Will the recession hurt your brain as well as your wallet?
Many of us are interested in how different lifestyle choices might affect our health and wellbeing. If we have good information, the choice to do certain things, or give others up, is within our control (given certain social and environmental constraints, of course). But what about factors that might affect our future health over which we have little or no control? A particularly topical example is economic recession. While indications are that things are improving in the UK economy, it has been the “longest and deepest recession since comparable records began in the 1950s” (taken from a good introductory guide from the BBC). How might that extended period of economic uncertainty affect adults who lived through and continue to be affected by those adverse conditions?
That’s exactly what a recently published study sought to examine, and its finding that recessions were associated with poorer cognitive function were discussed in a number of media outlets in the UK and internationally. For example, the headline from the stated “Recessions associated with cognitive decline in old age”, while the led with “How living through a recession can make your brain slower”. The Independent was a little less reverential in its headline, giving its readers the options of “has the recession: (A) dulled our wits, or (D) led to spurious claims?” First, the science bit.
What did the research say?
Dr Anja Leist from the Faculty of Language and Literature, Humanities, Arts and Education at the University of Luxembourg led the study, with co-authors from the London School of Economics and Political Science and the Harvard School of Public Health. In introducing their study, the researchers highlighted how occupational factors (including working hours, solvent exposure, etc) had previously been associated with later cognitive function, but that these effects were possibly confounded by an individual’s early cognitive function and education. The researchers were therefore interested in how something at a broader level, like recession, might influence later cognitive functions. To address this, they used data from a large survey which included participants from 11 European countries: the Survey of Health, Aging and Retirement in Europe (SHARE).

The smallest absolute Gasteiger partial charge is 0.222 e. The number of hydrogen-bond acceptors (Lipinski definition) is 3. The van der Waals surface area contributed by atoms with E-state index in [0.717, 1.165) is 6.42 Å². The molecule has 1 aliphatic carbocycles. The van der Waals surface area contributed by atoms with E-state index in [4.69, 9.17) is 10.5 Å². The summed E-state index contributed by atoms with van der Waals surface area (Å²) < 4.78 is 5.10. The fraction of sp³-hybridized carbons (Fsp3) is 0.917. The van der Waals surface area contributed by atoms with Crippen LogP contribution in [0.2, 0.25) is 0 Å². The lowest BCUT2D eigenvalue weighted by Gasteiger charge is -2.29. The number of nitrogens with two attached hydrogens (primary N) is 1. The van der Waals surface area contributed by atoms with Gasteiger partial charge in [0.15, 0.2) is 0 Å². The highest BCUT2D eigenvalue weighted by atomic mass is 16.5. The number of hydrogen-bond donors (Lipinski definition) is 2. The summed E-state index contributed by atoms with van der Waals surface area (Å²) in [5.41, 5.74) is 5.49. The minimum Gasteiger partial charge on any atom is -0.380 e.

In their study, 12,020 participants in SHARE had full data for the planned analyses and were aged between 50 and 74 years old when they were first recruited. At recruitment, participants completed a short set of cognitive function tests, which were summarised as an overall score. At a later assessment, participants underwent a detailed interview where a job history was obtained. The researchers then used historical data to chart the economic trends in the 11 countries included, and then mapped this information to each participant (that is, they figured out how many booms and busts each individual worked through). Because the economic data were available from before the participants were recruited, the researchers were able to count the number of recessions each individual lived through across ages 25-34, 35-44 and 45-49.
The main question was how exposure to recession during the working lifecourse would be associated with cognitive function at 50 years and older. For men, a greater number of recessions experienced at ages 45-49 was associated with poorer cognitive function at age 50-74; for women, experiencing a greater number of recessions at 25-34 was associated with poorer cognitive function. In further analysis, the researchers suggested that the association in men appeared to be partly accounted for by an increased likelihood of job loss, while for women, the explanation was via an increased likelihood of job loss, less occupational stability, and downward occupational mobility.
In summing up, the researchers were careful to point out that the design of their study allowed them to explore these associations, but could not be definitive about causality.
What did the media say?
Both the Huffington Post and the Daily Mail reported the study pretty clearly, and both mentioned or linked to the journal that it was published in. The Daily Mail went further, however, and included comments from Dr Simon Ridley of Alzheimer’s Research UK, who usefully pointed out that the study doesn’t show that recessions cause cognitive decline, and also that as the study only assessed cognitive function at one point, it was not possible to explore how people’s cognitive functions changed over time as a result of their occupational experiences earlier in the lifecourse.
The Independent more fully explores the context for the current study, and even refers to some other work linking the recent economic downturn to suicide rates in 2008-09, for example. Their coverage tries to balance the likely effect of occupational uncertainty and well-researched outcomes such as mortality and mental health, with other less consistent effects (the examples they quote include crime, divorce and sex).
The bottom line.
The current study asks a very important question: how might the economic climate over which an individual has no control affect their later health and wellbeing? There were some very interesting results reported, though the caveats noted above in attributing causality or the single assessment of cognitive function mean that the results would need to be followed-up to allow more definitive conclusion. Although the focus on recession is timely, the data in the study on individual occupational factors (job loss, downward occupational mobility) ware perhaps more useful, and might tell us more about how our jobs affect us over the longer term.
Leist, A. K., Hessel, P., & Avendano, M. (2013). Do economic recessions during early and mid-adulthood influence cognitive function in older age? Journal of Epidemiology and Community Health. doi:10.1136/jech-2013-20284